Radishes are polarizing. In my experience no one is lukewarm on the subject of their love or lack thereof for radishes. A friend recently described them to me as “tasting like spicy dirt”. I am on a mission to bring radish love to the WORLD, friends, because I assert that most people who think they hate them have just plain been eating them wrong the whole time.
Full disclosure: I love them raw. They’re crunchy, they’re make-your-eyes-water-and-nose-run spicy sometimes, and they’re funky. Slice them in half, smear with butter, and sprinkle with salt. Personally? That dings my chimes. That being said, I get why a lot of people don’t dig them. (Get it? Dig them? Roots? I digress.) Here’s the thing. If you roast them (and I hope you will feel moved to do so by the time I’m done with my little pro-Radish speech here), you will turn them into something magical. Crispy Roasted Radishes with Onions are enough to turn radish haters into radish lovers. Courtesy of that alchemy that transforms vegetables while they roast, that spicy, crunchy, pungent little ruby orb is turned into a tender, sweet, crisp-on-the-outside, mild (YES, I SAID MILD) bite of heaven. When paired and roasted with fresh spring onions, the effect is nothing short of glory.
The only problem with Crispy Roasted Radishes with Onions is that it’s entirely too easy to lose track of how many you’ve snuck from the pan and run out before they have a chance to make it to the table. It’s simply not possible to make too many of these. You’re only limited by the dictum to avoid overcrowding your pan. Solution: double down on ingredients and use a bigger pan. Trust me.
- There’s really nothing to prepping the radishes, you lob off the leaves if you’re lucky enough to procure very fresh bunches of radishes, leaving a little stem intact, halve them (or quarter if they’re larger). If all you can find are the little bags of trimmed radishes, that will work fine, but lack some of the prettiness that the stem contributes to the end product.
- If you can find fresh spring onions for your Crispy Roasted Radishes with Onions, please use them. Just lob off the green portion where it starts becoming hollow. If you haven’t grown any or can’t locate them at your farmer’s market, just trim and peel some smaller yellow onions and cut into small wedges. They’ll still be delicious.
- Avoid overcrowding your pan. They will shrink a little as they roast, but you want to start out with them having enough room to get hit by heat on all sides. That picture above is pushing my limits a little bit, but it ended up all good.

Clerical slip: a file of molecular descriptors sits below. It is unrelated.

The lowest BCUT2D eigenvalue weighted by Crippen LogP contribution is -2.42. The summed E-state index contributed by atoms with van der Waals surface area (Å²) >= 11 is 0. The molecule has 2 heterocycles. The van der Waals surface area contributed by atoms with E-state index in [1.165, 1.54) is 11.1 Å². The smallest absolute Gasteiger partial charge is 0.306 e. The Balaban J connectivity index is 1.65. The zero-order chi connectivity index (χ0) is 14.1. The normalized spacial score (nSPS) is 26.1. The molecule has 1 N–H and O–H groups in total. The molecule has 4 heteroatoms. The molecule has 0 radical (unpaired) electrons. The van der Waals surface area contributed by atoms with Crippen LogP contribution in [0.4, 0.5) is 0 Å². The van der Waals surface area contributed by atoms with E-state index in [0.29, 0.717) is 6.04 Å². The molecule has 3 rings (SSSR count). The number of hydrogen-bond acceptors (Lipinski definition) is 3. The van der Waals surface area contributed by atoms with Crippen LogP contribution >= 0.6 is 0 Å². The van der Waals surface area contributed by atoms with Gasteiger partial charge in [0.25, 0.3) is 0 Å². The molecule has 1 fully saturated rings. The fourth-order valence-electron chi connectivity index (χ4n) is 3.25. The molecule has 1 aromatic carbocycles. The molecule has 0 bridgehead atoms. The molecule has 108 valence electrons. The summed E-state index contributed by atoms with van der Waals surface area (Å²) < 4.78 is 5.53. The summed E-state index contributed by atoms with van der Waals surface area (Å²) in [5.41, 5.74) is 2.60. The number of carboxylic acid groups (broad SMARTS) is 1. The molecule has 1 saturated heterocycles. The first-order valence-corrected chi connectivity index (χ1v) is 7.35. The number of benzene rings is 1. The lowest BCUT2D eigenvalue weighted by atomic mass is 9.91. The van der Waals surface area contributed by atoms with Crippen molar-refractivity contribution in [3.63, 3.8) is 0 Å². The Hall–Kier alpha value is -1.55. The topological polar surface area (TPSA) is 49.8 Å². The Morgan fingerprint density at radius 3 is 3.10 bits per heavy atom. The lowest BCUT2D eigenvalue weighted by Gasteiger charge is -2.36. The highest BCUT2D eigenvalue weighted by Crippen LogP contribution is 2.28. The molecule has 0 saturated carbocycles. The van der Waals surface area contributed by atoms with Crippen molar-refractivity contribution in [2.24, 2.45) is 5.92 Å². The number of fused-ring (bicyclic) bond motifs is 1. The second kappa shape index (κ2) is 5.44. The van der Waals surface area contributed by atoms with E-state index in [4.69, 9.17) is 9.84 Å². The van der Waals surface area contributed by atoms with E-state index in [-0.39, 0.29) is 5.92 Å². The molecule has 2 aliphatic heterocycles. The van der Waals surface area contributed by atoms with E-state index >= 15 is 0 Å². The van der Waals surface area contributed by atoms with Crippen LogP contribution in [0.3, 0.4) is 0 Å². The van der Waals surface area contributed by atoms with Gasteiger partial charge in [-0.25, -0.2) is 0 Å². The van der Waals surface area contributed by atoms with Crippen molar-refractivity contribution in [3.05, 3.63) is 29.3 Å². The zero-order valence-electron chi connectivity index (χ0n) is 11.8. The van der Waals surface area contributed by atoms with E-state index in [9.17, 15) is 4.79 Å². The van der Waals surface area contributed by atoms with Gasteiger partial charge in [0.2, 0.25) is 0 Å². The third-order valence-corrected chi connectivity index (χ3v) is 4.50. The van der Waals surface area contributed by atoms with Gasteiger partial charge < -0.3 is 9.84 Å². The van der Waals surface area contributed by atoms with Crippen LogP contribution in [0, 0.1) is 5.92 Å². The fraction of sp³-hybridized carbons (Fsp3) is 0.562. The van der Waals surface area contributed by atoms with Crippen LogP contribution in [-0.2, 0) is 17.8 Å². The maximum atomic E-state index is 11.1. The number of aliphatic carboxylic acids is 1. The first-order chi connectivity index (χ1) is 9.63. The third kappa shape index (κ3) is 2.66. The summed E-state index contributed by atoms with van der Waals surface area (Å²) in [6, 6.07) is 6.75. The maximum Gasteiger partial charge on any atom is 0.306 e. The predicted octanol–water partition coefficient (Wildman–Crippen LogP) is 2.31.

- You start the radishes and onions in a higher temperature oven and then lower it to finish the process. This higher temp helps caramelize the sugars in the vegetables and the lower temp lets it become tender on the inside and crispy on the outside.
- Don’t be tempted to pull the pan from the oven too early. While the onions are starting to caramelize in this picture, we have a long way to go before we hit that lovely crispy stage where everything magically transforms to unicorn glitter and fairy dust. Or something like that. Just trust me and put them back in the oven if they look like this. The crispiness is what really sells this dish.
- While I love Crispy Roasted Radishes with Onions the very best when they’re still warm, they’re also tasty at room temperature, making them a grand addition to any picnic basket or cool summer meal.
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Crispy Roasted Radishes with Onions
- 2 large bunches radishes about 1 pound each, trimmed of leaves
- 1 or 2 bunches spring onions about 1/2 pound each, trimmed of most of the green
- 1 tablespoon extra virgin olive oil
- 1/2 teaspoon kosher salt
- freshly ground black pepper
Preheat oven to 425°F.
Halve the radishes or quarter any that are larger than a half dollar. Cut the onions into wedges about the size of the radish pieces. Spread in a single layer on a rimmed cookie sheet or cast-iron skillet. Drizzle the olive oil over the vegetables, sprinkle the salt and black pepper over the top and toss to coat, spreading back out into a single layer. Roast for 10 minutes, lower the heat to 350°F, stir the vegetables, and roast for 20 to 30 more minutes, stirring every 10 minutes, or until the vegetables are deeply caramelized on the outside and tender on the inside. These can be served hot or room temperature or anywhere in between.